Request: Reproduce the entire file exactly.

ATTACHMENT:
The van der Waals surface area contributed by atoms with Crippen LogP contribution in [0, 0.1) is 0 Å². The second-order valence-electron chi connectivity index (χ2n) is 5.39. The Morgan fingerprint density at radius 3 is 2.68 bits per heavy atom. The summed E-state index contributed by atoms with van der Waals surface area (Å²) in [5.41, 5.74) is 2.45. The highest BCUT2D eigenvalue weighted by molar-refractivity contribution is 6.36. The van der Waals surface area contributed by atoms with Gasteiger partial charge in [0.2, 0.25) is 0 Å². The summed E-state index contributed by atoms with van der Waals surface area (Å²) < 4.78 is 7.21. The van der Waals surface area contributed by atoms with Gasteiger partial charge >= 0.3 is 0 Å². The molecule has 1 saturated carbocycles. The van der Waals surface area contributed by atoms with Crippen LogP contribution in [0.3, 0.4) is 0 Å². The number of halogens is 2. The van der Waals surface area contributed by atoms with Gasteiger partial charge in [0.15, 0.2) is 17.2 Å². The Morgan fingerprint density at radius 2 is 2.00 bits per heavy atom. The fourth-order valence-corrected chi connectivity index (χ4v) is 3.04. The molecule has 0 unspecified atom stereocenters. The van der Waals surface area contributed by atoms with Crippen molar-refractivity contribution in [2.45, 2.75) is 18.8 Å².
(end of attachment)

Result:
The van der Waals surface area contributed by atoms with Crippen LogP contribution in [0, 0.1) is 0 Å². The second-order valence-electron chi connectivity index (χ2n) is 5.39. The Morgan fingerprint density at radius 3 is 2.68 bits per heavy atom. The summed E-state index contributed by atoms with van der Waals surface area (Å²) in [5.41, 5.74) is 2.45. The highest BCUT2D eigenvalue weighted by molar-refractivity contribution is 6.36. The van der Waals surface area contributed by atoms with Gasteiger partial charge in [0.2, 0.25) is 0 Å². The summed E-state index contributed by atoms with van der Waals surface area (Å²) < 4.78 is 7.21. The van der Waals surface area contributed by atoms with Gasteiger partial charge >= 0.3 is 0 Å². The molecule has 1 saturated carbocycles. The van der Waals surface area contributed by atoms with Crippen LogP contribution in [0.3, 0.4) is 0 Å². The number of halogens is 2. The van der Waals surface area contributed by atoms with Gasteiger partial charge in [0.15, 0.2) is 17.2 Å². The Morgan fingerprint density at radius 2 is 2.00 bits per heavy atom. The fourth-order valence-corrected chi connectivity index (χ4v) is 3.04. The molecule has 0 unspecified atom stereocenters. The van der Waals surface area contributed by atoms with Crippen molar-refractivity contribution in [2.45, 2.75) is 18.8 Å².